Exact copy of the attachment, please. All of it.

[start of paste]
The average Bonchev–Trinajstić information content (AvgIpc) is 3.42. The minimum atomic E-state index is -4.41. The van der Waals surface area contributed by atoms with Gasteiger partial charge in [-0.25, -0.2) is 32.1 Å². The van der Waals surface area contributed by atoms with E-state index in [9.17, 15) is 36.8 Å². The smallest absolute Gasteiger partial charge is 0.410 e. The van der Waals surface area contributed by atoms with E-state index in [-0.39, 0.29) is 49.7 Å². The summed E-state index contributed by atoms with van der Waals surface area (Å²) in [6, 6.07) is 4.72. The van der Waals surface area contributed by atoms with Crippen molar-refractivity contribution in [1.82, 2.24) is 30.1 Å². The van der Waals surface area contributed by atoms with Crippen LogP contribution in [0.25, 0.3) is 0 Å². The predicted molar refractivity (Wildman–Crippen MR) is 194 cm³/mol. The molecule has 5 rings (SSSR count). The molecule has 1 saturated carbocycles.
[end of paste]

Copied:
The average Bonchev–Trinajstić information content (AvgIpc) is 3.42. The minimum atomic E-state index is -4.41. The van der Waals surface area contributed by atoms with Gasteiger partial charge in [-0.25, -0.2) is 32.1 Å². The van der Waals surface area contributed by atoms with E-state index in [9.17, 15) is 36.8 Å². The smallest absolute Gasteiger partial charge is 0.410 e. The van der Waals surface area contributed by atoms with E-state index in [-0.39, 0.29) is 49.7 Å². The summed E-state index contributed by atoms with van der Waals surface area (Å²) in [6, 6.07) is 4.72. The van der Waals surface area contributed by atoms with Crippen molar-refractivity contribution in [1.82, 2.24) is 30.1 Å². The van der Waals surface area contributed by atoms with Crippen LogP contribution in [0.25, 0.3) is 0 Å². The predicted molar refractivity (Wildman–Crippen MR) is 194 cm³/mol. The molecule has 5 rings (SSSR count). The molecule has 1 saturated carbocycles.